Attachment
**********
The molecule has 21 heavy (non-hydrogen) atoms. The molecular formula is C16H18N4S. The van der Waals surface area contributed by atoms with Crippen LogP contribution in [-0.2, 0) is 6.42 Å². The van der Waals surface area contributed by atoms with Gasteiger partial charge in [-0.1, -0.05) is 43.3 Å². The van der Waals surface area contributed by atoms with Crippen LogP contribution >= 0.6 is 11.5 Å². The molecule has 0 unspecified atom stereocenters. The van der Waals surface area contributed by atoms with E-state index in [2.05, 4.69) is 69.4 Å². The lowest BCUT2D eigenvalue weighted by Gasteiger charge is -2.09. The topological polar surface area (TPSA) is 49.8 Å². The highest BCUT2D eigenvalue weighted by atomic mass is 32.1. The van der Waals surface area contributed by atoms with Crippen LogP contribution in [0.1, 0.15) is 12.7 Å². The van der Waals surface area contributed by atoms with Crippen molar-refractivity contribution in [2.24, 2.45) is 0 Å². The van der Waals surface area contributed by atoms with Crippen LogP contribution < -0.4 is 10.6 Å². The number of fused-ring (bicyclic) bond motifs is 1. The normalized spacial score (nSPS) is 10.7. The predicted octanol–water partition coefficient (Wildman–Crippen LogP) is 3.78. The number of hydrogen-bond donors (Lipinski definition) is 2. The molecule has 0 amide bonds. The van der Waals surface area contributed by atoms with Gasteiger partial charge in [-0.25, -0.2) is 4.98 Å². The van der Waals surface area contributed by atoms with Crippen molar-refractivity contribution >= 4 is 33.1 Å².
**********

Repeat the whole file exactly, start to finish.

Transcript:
The molecule has 21 heavy (non-hydrogen) atoms. The molecular formula is C16H18N4S. The van der Waals surface area contributed by atoms with Crippen LogP contribution in [-0.2, 0) is 6.42 Å². The van der Waals surface area contributed by atoms with Gasteiger partial charge in [-0.1, -0.05) is 43.3 Å². The van der Waals surface area contributed by atoms with Crippen LogP contribution >= 0.6 is 11.5 Å². The molecule has 0 unspecified atom stereocenters. The van der Waals surface area contributed by atoms with E-state index in [2.05, 4.69) is 69.4 Å². The lowest BCUT2D eigenvalue weighted by Gasteiger charge is -2.09. The topological polar surface area (TPSA) is 49.8 Å². The highest BCUT2D eigenvalue weighted by atomic mass is 32.1. The van der Waals surface area contributed by atoms with Crippen LogP contribution in [0.1, 0.15) is 12.7 Å². The van der Waals surface area contributed by atoms with Crippen molar-refractivity contribution in [2.24, 2.45) is 0 Å². The van der Waals surface area contributed by atoms with Crippen LogP contribution < -0.4 is 10.6 Å². The number of fused-ring (bicyclic) bond motifs is 1. The normalized spacial score (nSPS) is 10.7. The predicted octanol–water partition coefficient (Wildman–Crippen LogP) is 3.78. The number of hydrogen-bond donors (Lipinski definition) is 2. The molecule has 0 amide bonds. The van der Waals surface area contributed by atoms with Gasteiger partial charge in [-0.25, -0.2) is 4.98 Å². The van der Waals surface area contributed by atoms with Crippen molar-refractivity contribution >= 4 is 33.1 Å².